A Simple Gaze Inspires Complex Behaviors
Even if we don’t appreciate meaningful glances from just anybody, we do look favorably upon those who look directly at us. Researchers at the University of Aberdeen asked a group of people to look at two pictures of faces that were almost identical—the only difference was that one face had eyes looking away and the other’s eyes looked into the camera, mimicking eye contact. Whether the subjects smiled or looked disgusted didn’t make much difference; instead, men and women found the faces making eye contact most attractive and likable. According to the journal Nature, the brain’s reward center is activated when one makes eye contact with a good-looking person. Not only do we like looking at attractive people, but it makes us feel even better when they look our way.
Because eye contact is linked directly to our emotions, it has an effect on our behavior, too, as researchers at Tufts University proved. Study participants encountered a dime left in a phone booth and were approached by a random person claiming it as his or her own. When that person made eye contact with the participants, they were more likely to give back the dime. Having someone look directly at them made them more honest, probably because their inner thoughts—namely, “This dime isn’t mine”—seemed exposed.
Direct gazes also prompt increased participation from people in groups because it makes them feel more included. Dr. Roel Vertegaal, an expert on eye communication between humans, showed that the amount of eye contact a person received during a group conversation was proportional to how much he or she participated. Eye contact also forces us to pay attention more: a 2005 joint study by the University of Wolverhampton and the University of Stirling found that viewers remembered what a speaker said better if he looked directly into the camera at least 30 percent of the time.
This improved attention to detail shifts the other way if someone’s expected to answer a question while making eye contact with someone else, as evidenced by a University of Stirling study. Kids answered questions correctly only 50 percent of the time if they had to look at someone while doing it; their scores improved significantly when they were allowed to avert their gazes. Eye contact requires so much mental work that it becomes difficult to think of much else in the process. It’s easy when our eyes are focusing on someone we trust and love; we can concentrate solely on the adoration, instead of on keeping up a conversation. But most of us can’t even look into an acquaintance’s eyes and keep a straight face, let alone attempt complex problem solving.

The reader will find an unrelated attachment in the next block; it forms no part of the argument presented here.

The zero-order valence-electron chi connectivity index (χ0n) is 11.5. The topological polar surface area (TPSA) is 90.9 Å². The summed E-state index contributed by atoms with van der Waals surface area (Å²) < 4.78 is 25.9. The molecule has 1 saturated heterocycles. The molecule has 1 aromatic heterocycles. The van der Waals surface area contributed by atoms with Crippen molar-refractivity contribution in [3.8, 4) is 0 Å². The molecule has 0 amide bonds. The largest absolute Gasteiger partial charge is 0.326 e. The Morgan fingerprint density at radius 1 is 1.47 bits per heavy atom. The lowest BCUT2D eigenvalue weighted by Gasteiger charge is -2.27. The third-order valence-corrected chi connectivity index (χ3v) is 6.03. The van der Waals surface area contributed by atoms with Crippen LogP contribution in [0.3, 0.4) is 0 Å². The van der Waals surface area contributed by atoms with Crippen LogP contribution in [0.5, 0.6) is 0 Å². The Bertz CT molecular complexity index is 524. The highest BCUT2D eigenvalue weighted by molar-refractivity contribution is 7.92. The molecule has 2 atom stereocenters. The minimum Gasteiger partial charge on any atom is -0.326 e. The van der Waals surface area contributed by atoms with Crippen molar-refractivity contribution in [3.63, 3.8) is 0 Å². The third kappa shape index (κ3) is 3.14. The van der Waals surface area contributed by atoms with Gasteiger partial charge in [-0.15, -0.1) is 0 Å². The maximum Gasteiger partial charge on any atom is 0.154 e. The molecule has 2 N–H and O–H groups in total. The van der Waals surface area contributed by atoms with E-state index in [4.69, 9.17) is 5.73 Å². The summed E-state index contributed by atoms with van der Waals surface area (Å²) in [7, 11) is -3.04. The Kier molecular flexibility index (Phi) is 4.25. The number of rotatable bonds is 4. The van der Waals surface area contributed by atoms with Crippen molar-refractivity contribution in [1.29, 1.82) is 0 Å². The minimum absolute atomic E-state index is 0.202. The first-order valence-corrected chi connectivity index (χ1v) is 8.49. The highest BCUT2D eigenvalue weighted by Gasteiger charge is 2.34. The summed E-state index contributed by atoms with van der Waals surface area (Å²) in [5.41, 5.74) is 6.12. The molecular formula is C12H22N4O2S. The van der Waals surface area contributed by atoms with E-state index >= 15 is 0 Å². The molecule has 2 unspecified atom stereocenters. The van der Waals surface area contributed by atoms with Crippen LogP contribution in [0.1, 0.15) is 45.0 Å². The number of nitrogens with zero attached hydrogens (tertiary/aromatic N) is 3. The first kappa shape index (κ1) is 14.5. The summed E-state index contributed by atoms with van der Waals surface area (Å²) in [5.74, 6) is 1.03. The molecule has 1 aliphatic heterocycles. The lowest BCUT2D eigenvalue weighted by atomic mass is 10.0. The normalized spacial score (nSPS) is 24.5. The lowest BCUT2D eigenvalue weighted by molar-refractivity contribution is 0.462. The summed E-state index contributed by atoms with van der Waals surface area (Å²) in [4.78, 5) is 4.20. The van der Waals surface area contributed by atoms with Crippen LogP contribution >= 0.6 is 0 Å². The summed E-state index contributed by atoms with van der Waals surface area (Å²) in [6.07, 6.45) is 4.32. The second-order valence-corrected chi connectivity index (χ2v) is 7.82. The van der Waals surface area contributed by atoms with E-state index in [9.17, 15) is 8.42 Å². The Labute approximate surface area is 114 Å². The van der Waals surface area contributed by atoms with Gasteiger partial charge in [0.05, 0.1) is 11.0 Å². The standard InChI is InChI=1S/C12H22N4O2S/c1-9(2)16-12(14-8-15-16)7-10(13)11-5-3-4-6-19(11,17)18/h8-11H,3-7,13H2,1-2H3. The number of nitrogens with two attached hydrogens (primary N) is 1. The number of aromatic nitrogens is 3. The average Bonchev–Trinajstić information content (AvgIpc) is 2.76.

Use Eye Contact with Discretion
Eye contact can help us feel incredibly bonded or incredibly creeped out, depending on the person in view. It can make people more honest or make them appear more attractive. It has the power to enhance memory or cause us to forget everything else but the irises in front of us. Think of how many people we lock eyes with on a daily basis, be it at the grocery store or during a conversation with a coworker. It’s a wonder we can get anything done!
Luckily, there’s a social difference between strangers and loved ones when it comes to eye contact time limits. A certain amount is necessary for social functioning (how weird is it when the person you’re talking to refuses to look you in the eyes?), but anything more than that gets far too close for comfort. Though we do it all the time, eye contact is clearly one of the most intimate behaviors we engage in. We may look into people’s eyes throughout the day, but we reserve the prolonged kind of gazing for those we keep closest to our hearts.